Latin America Struggles to Reduce Illegal Pesticide Use as Agricultural Exports Boom, the Region Is Slow to Ban the Hazardous

By James Langman, Monitor | The Christian Science Monitor, September 8, 1999 | Go to article overview
Save to active project

Latin America Struggles to Reduce Illegal Pesticide Use as Agricultural Exports Boom, the Region Is Slow to Ban the Hazardous


James Langman, Monitor, The Christian Science Monitor


Farmers in the United States now face stricter controls on the pesticides they spray on fruits and vegetables.

But what about pesticides used on the hundreds of millions of dollars in grapes, apples, coffee, and other produce arriving in American grocery stores from Chile, Brazil, or Colombia?

There are moves in Latin America to gradually restrict or at least, officially, ban the use of the most hazardous pesticides. But enforcement of pesticide use in the region is spotty at best.

Experts say that in the effort to push agricultural production to ever-higher levels, many nations here have failed to create corresponding policies and programs necessary to safeguard workers and the environment from the harmful effects of pesticides.

"For all practical purposes, we don't have any norms, there is nothing to comply with. Everything is voluntary," says Patricio del Real, who worked for 15 years advising farmworker organizations on pesticides.

Moreover, many Latin American states have reduced protection at the behest of big business.

In Colombia, the hazardous insecticide endosulfan used in the cultivation of coffee was prohibited in 1995. Despite the ban, officials say it is still widely used.

In the Dominican Republic, all of the pesticides on the infamous "Dirty Dozen" list of the world's (now 18) most hazardous pesticides were banned in 1991. But nongovernmental organizations have documented that these dangerous chemicals still can be easily purchased in rural areas.

In Brazil, which has one of the most advanced pesticide laws in Latin America, some previously prohibited pesticides are now registered for use due to heavy pressure from industry.

Chile plans to ban

While on the positive side Chilean officials say this year they plan to phase out the use of chemicals that are on the Dirty Dozen list, there still are virtually no regulations on how pesticides are used in the country.

Maria Elena Rozas, coordinator of a coalition of social and environmental organizations in Chile called the Alliance for a Better Quality of Life, says that 40 of the chemicals on the "United Nations Consolidated List of Pesticides Prohibited or Severely Restricted by Governments" are being used in Chile.

"There is strong pressure from industry to permit the use of the most hazardous pesticides because they are cheaper and considered by them to be more effective," Mrs. Rozas says.

Imports of pesticides triple

In 1998, Chile's imports of pesticides nearly tripled from what it imported in 1984 to 16,583 tons.

The rest of this article is only available to active members of Questia

Sign up now for a free, 1-day trial and receive full access to:

  • Questia's entire collection
  • Automatic bibliography creation
  • More helpful research tools like notes, citations, and highlights
  • Ad-free environment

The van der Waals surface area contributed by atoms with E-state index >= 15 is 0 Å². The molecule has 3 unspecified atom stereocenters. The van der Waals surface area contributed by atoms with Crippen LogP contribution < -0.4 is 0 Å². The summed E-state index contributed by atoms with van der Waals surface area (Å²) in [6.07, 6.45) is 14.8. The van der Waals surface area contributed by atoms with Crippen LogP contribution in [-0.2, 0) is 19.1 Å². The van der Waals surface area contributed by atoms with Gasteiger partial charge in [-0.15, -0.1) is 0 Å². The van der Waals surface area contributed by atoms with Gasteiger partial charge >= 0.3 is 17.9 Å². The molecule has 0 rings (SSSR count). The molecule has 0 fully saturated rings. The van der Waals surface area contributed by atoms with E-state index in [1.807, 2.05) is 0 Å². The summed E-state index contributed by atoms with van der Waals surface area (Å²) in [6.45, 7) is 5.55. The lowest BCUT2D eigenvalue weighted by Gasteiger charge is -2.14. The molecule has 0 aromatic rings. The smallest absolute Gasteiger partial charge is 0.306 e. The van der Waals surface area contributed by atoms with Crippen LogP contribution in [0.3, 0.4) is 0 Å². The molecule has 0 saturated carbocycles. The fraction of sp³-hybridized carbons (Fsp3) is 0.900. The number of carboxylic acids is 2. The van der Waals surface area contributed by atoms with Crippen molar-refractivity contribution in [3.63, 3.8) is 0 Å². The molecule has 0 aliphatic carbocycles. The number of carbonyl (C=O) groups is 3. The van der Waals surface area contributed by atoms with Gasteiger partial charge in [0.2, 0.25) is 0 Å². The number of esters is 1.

Already a member? Log in now.

Notes for this article

Add a new note
If you are trying to select text to create highlights or citations, remember that you must now click or tap on the first word, and then click or tap on the last word.
Loading One moment ...
Project items
Notes
Cite this article

Cited article

Style
Citations are available only to our active members.
Sign up now to cite pages or passages in MLA, APA and Chicago citation styles.

Cited article

Latin America Struggles to Reduce Illegal Pesticide Use as Agricultural Exports Boom, the Region Is Slow to Ban the Hazardous
Settings

Settings

Typeface
Text size Smaller Larger
Search within

Search within this article

Look up

Look up a word

  • Dictionary
  • Thesaurus
Please submit a word or phrase above.
Print this page

Print this page

Why can't I print more than one page at a time?

While we understand printed pages are helpful to our users, this limitation is necessary to help protect our publishers' copyrighted material and prevent its unlawful distribution. We are sorry for any inconvenience.
Full screen

matching results for page

Cited passage

Style
Citations are available only to our active members.
Sign up now to cite pages or passages in MLA, APA and Chicago citation styles.

Cited passage

Welcome to the new Questia Reader

The Questia Reader has been updated to provide you with an even better online reading experience.  It is now 100% Responsive, which means you can read our books and articles on any sized device you wish.  All of your favorite tools like notes, highlights, and citations are still here, but the way you select text has been updated to be easier to use, especially on touchscreen devices.  Here's how:

1. Click or tap the first word you want to select.
2. Click or tap the last word you want to select.

OK, got it!

Thanks for trying Questia!

Please continue trying out our research tools, but please note, full functionality is available only to our active members.

Your work will be lost once you leave this Web page.

For full access in an ad-free environment, sign up now for a FREE, 1-day trial.

Already a member? Log in now.

Are you sure you want to delete this highlight?